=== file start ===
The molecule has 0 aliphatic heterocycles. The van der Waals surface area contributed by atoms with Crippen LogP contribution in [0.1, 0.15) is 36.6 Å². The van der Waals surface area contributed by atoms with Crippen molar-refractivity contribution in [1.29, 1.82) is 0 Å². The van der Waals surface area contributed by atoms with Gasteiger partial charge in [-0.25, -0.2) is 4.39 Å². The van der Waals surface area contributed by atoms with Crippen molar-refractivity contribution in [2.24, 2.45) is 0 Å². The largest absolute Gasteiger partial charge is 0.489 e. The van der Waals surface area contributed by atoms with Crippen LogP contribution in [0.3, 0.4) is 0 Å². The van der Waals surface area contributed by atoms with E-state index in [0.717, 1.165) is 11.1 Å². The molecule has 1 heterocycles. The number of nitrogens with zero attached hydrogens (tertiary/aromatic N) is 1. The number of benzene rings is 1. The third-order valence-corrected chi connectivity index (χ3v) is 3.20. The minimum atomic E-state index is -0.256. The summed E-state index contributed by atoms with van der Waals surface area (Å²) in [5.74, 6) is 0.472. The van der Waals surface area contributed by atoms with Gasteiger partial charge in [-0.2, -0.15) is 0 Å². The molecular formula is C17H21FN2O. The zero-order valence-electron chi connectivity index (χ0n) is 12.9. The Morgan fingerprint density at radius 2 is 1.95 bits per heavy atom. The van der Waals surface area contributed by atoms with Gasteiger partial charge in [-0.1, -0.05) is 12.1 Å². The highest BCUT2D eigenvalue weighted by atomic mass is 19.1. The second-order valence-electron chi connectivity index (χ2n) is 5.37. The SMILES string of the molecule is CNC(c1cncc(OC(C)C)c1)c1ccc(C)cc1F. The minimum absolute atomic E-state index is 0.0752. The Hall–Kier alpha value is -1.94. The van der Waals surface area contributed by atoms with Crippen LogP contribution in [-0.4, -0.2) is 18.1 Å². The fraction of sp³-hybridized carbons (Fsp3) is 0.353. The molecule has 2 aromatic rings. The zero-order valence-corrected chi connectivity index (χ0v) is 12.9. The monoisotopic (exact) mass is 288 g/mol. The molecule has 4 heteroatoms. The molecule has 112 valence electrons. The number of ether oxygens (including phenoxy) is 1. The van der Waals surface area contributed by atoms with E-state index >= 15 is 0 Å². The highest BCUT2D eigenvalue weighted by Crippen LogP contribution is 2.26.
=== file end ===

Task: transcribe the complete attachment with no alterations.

The molecule has 0 aliphatic heterocycles. The van der Waals surface area contributed by atoms with Crippen LogP contribution in [0.1, 0.15) is 36.6 Å². The van der Waals surface area contributed by atoms with Crippen molar-refractivity contribution in [1.29, 1.82) is 0 Å². The van der Waals surface area contributed by atoms with Gasteiger partial charge in [-0.25, -0.2) is 4.39 Å². The van der Waals surface area contributed by atoms with Crippen molar-refractivity contribution in [2.24, 2.45) is 0 Å². The largest absolute Gasteiger partial charge is 0.489 e. The van der Waals surface area contributed by atoms with Crippen LogP contribution in [0.3, 0.4) is 0 Å². The van der Waals surface area contributed by atoms with E-state index in [0.717, 1.165) is 11.1 Å². The molecule has 1 heterocycles. The number of nitrogens with zero attached hydrogens (tertiary/aromatic N) is 1. The number of benzene rings is 1. The third-order valence-corrected chi connectivity index (χ3v) is 3.20. The minimum atomic E-state index is -0.256. The summed E-state index contributed by atoms with van der Waals surface area (Å²) in [5.74, 6) is 0.472. The van der Waals surface area contributed by atoms with Gasteiger partial charge in [-0.2, -0.15) is 0 Å². The molecular formula is C17H21FN2O. The zero-order valence-electron chi connectivity index (χ0n) is 12.9. The Morgan fingerprint density at radius 2 is 1.95 bits per heavy atom. The van der Waals surface area contributed by atoms with Gasteiger partial charge in [-0.1, -0.05) is 12.1 Å². The highest BCUT2D eigenvalue weighted by atomic mass is 19.1. The second-order valence-electron chi connectivity index (χ2n) is 5.37. The SMILES string of the molecule is CNC(c1cncc(OC(C)C)c1)c1ccc(C)cc1F. The minimum absolute atomic E-state index is 0.0752. The Hall–Kier alpha value is -1.94. The van der Waals surface area contributed by atoms with Crippen LogP contribution in [-0.4, -0.2) is 18.1 Å². The fraction of sp³-hybridized carbons (Fsp3) is 0.353. The molecule has 2 aromatic rings. The zero-order valence-corrected chi connectivity index (χ0v) is 12.9. The monoisotopic (exact) mass is 288 g/mol. The molecule has 4 heteroatoms. The molecule has 112 valence electrons. The number of ether oxygens (including phenoxy) is 1. The van der Waals surface area contributed by atoms with E-state index >= 15 is 0 Å². The highest BCUT2D eigenvalue weighted by Crippen LogP contribution is 2.26.